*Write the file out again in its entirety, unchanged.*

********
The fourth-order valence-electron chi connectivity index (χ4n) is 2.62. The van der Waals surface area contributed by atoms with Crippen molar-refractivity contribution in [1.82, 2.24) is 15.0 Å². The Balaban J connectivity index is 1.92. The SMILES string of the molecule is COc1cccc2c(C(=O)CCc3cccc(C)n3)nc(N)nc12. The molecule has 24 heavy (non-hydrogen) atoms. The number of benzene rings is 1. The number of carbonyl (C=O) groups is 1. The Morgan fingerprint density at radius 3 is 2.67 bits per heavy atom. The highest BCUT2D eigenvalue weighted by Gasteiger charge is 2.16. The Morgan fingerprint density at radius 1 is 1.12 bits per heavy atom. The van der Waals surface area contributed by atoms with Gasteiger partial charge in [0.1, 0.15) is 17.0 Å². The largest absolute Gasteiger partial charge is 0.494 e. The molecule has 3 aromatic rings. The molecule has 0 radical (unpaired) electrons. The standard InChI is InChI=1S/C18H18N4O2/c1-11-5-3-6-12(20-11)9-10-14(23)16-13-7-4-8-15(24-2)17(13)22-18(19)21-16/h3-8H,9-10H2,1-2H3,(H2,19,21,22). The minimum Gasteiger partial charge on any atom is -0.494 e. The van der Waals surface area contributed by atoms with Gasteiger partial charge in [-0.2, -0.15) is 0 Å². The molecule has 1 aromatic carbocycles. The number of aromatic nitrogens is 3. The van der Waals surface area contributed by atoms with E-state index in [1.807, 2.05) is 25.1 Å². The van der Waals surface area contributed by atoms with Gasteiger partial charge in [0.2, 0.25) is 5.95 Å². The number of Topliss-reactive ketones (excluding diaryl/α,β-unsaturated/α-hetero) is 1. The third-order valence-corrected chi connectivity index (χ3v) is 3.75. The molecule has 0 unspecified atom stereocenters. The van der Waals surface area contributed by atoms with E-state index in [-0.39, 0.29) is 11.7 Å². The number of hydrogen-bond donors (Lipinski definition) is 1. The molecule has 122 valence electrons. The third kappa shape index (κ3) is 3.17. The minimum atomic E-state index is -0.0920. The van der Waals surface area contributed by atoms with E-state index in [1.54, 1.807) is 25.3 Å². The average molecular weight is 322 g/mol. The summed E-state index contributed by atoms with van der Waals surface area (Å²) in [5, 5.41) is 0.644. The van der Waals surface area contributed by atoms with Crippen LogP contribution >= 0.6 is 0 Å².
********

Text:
The fourth-order valence-electron chi connectivity index (χ4n) is 2.62. The van der Waals surface area contributed by atoms with Crippen molar-refractivity contribution in [1.82, 2.24) is 15.0 Å². The Balaban J connectivity index is 1.92. The SMILES string of the molecule is COc1cccc2c(C(=O)CCc3cccc(C)n3)nc(N)nc12. The molecule has 24 heavy (non-hydrogen) atoms. The number of benzene rings is 1. The number of carbonyl (C=O) groups is 1. The Morgan fingerprint density at radius 3 is 2.67 bits per heavy atom. The highest BCUT2D eigenvalue weighted by Gasteiger charge is 2.16. The Morgan fingerprint density at radius 1 is 1.12 bits per heavy atom. The van der Waals surface area contributed by atoms with Gasteiger partial charge in [0.1, 0.15) is 17.0 Å². The largest absolute Gasteiger partial charge is 0.494 e. The molecule has 3 aromatic rings. The molecule has 0 radical (unpaired) electrons. The standard InChI is InChI=1S/C18H18N4O2/c1-11-5-3-6-12(20-11)9-10-14(23)16-13-7-4-8-15(24-2)17(13)22-18(19)21-16/h3-8H,9-10H2,1-2H3,(H2,19,21,22). The minimum Gasteiger partial charge on any atom is -0.494 e. The van der Waals surface area contributed by atoms with Gasteiger partial charge in [-0.2, -0.15) is 0 Å². The molecule has 1 aromatic carbocycles. The number of aromatic nitrogens is 3. The van der Waals surface area contributed by atoms with E-state index in [1.807, 2.05) is 25.1 Å². The van der Waals surface area contributed by atoms with Gasteiger partial charge in [0.2, 0.25) is 5.95 Å². The number of Topliss-reactive ketones (excluding diaryl/α,β-unsaturated/α-hetero) is 1. The third-order valence-corrected chi connectivity index (χ3v) is 3.75. The molecule has 0 unspecified atom stereocenters. The van der Waals surface area contributed by atoms with E-state index in [-0.39, 0.29) is 11.7 Å². The number of hydrogen-bond donors (Lipinski definition) is 1. The molecule has 122 valence electrons. The third kappa shape index (κ3) is 3.17. The minimum atomic E-state index is -0.0920. The van der Waals surface area contributed by atoms with E-state index in [1.54, 1.807) is 25.3 Å². The average molecular weight is 322 g/mol. The summed E-state index contributed by atoms with van der Waals surface area (Å²) in [5, 5.41) is 0.644. The van der Waals surface area contributed by atoms with Crippen LogP contribution >= 0.6 is 0 Å².